Man to appear before Juvenile Board 25 years after killing wife

Better late than never

Man to appear before Juvenile Board 25 years after killing wife

The Supreme Court has convicted and asked a man to face the Juvenile Justice Board, 25 years after killing his wife for dowry, after noting that he was a minor at the time of the offence.

The 40-year-old convict from Rae Bareli in Uttar Pradesh was able to convince a bench of justices Madan B Lokur and T S Thakur that he was four to five years younger to his wife Asha Devi, on May 23, 1988, when she was set on fire.

The court agreed with his plea after a sessions judge conducted an inquiry at its direction and gave a favourable report. The plea of juvenility was raised in the Supreme Court in 2010 during a hearing on his appeal against the Allahabad High Court order upholding his conviction and a seven-year sentence for dowry death.

In his plea, the man contended that his date of birth was August 31, 1974. Therefore, when the offence was allegedly committed, he was about 14.

The record showed that Asha Devi died at 19, after being married for about four and a half years. Thus, the appellant was around nine when he was married to Asha Devi and around 14 on the day of her death.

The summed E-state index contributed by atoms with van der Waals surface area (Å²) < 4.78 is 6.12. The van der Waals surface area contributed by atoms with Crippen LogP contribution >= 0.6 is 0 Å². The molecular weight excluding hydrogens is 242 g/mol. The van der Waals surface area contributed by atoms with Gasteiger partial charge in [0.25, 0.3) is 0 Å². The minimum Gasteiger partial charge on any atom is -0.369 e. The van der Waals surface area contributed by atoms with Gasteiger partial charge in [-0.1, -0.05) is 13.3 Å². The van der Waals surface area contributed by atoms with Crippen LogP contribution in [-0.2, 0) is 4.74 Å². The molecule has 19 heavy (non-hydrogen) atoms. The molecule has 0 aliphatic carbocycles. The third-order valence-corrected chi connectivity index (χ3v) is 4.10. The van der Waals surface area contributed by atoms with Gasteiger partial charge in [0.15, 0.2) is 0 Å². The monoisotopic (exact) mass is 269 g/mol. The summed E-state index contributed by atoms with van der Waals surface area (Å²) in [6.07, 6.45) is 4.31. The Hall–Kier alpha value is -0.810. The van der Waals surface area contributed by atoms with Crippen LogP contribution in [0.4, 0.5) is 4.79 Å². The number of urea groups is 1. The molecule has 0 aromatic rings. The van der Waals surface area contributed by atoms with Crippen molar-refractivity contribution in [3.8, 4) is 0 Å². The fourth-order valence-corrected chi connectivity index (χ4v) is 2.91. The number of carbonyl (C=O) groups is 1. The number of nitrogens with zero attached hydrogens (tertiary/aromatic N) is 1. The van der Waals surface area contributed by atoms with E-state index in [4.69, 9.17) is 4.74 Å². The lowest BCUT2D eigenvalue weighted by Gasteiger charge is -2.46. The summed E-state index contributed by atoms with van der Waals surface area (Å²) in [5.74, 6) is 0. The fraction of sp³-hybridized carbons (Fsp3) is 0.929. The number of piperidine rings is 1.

“At the time of offence, the Juvenile Justice Act, 1986, was in force. Therefore, only punishments not greater than those postulated by the Juvenile Justice Act, 1986, ought to be awarded to him. This is the requirement of Article 20(1) of the Constitution. The only realistic punishment that can possibly be awarded to the appellant on the facts of this case is to require him to pay a fine under clause (e) of Section 21(1) of the Juvenile Justice Act, 1986,” Justice Lokur said.

The court said the correct course of action would be to remand the matter to the jurisdictional Juvenile Justice Board constituted under the Juvenile Justice (Care and Protection of Children) Act, 2000, for determining the appropriate quantum of fine. Besides, a compensation could be awarded to the family of Asha Devi.

The bench, however, decided against setting aside his conviction and holding the trial against him as vitiated since the appellant did not challenge his conviction.

The court decided to grant him the benefit of the Juvenile Justice (Care and Protection of Children) Act, 2000, as Parliament, by enacting the law, provided that all cases pending would be tried in regular courts, but no sentence would be pronounced. Instead, the matter would be sent to the Juvenile Board for punishment if the convict was a minor, Justice Thakur, writing separate but concurring verdict, said.
DH News Service

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